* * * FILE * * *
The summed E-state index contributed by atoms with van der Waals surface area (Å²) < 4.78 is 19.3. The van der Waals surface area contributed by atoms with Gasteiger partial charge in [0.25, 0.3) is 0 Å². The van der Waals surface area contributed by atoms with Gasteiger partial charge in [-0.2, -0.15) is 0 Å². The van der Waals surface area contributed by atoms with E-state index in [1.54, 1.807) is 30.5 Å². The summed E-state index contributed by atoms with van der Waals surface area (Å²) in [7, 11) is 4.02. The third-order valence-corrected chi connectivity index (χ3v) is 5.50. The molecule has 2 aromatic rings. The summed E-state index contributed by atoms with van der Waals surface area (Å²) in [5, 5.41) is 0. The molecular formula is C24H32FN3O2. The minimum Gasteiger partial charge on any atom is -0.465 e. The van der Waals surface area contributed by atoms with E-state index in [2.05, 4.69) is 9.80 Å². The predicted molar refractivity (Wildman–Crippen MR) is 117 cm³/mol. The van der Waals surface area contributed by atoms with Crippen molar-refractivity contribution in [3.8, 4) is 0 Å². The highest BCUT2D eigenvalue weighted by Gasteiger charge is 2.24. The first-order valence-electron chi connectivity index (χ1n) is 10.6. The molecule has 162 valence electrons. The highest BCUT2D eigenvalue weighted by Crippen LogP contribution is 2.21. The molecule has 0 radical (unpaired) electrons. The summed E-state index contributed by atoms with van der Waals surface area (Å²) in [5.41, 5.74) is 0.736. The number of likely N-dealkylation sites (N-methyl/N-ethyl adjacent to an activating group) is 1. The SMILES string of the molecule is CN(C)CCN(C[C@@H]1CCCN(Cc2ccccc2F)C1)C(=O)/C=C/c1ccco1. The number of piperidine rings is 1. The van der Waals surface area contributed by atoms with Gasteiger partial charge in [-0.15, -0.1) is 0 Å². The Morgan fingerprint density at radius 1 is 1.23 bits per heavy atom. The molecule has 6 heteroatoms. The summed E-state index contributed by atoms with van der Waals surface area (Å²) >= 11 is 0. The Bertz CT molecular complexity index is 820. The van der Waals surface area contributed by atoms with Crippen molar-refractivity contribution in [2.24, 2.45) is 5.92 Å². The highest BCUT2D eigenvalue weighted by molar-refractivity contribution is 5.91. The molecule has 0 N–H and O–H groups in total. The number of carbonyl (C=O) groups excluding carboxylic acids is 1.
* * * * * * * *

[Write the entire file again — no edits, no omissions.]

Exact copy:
The summed E-state index contributed by atoms with van der Waals surface area (Å²) < 4.78 is 19.3. The van der Waals surface area contributed by atoms with Gasteiger partial charge in [0.25, 0.3) is 0 Å². The van der Waals surface area contributed by atoms with Gasteiger partial charge in [-0.2, -0.15) is 0 Å². The van der Waals surface area contributed by atoms with E-state index in [1.54, 1.807) is 30.5 Å². The summed E-state index contributed by atoms with van der Waals surface area (Å²) in [7, 11) is 4.02. The third-order valence-corrected chi connectivity index (χ3v) is 5.50. The molecule has 2 aromatic rings. The summed E-state index contributed by atoms with van der Waals surface area (Å²) in [5, 5.41) is 0. The molecular formula is C24H32FN3O2. The minimum Gasteiger partial charge on any atom is -0.465 e. The van der Waals surface area contributed by atoms with E-state index in [2.05, 4.69) is 9.80 Å². The predicted molar refractivity (Wildman–Crippen MR) is 117 cm³/mol. The van der Waals surface area contributed by atoms with Crippen molar-refractivity contribution in [3.8, 4) is 0 Å². The highest BCUT2D eigenvalue weighted by Gasteiger charge is 2.24. The first-order valence-electron chi connectivity index (χ1n) is 10.6. The molecule has 162 valence electrons. The highest BCUT2D eigenvalue weighted by Crippen LogP contribution is 2.21. The molecule has 0 radical (unpaired) electrons. The summed E-state index contributed by atoms with van der Waals surface area (Å²) in [5.41, 5.74) is 0.736. The number of likely N-dealkylation sites (N-methyl/N-ethyl adjacent to an activating group) is 1. The SMILES string of the molecule is CN(C)CCN(C[C@@H]1CCCN(Cc2ccccc2F)C1)C(=O)/C=C/c1ccco1. The number of piperidine rings is 1. The van der Waals surface area contributed by atoms with Gasteiger partial charge in [-0.15, -0.1) is 0 Å². The Morgan fingerprint density at radius 1 is 1.23 bits per heavy atom. The molecule has 6 heteroatoms. The summed E-state index contributed by atoms with van der Waals surface area (Å²) >= 11 is 0. The Bertz CT molecular complexity index is 820. The van der Waals surface area contributed by atoms with Crippen molar-refractivity contribution in [2.24, 2.45) is 5.92 Å². The highest BCUT2D eigenvalue weighted by molar-refractivity contribution is 5.91. The molecule has 0 N–H and O–H groups in total. The number of carbonyl (C=O) groups excluding carboxylic acids is 1.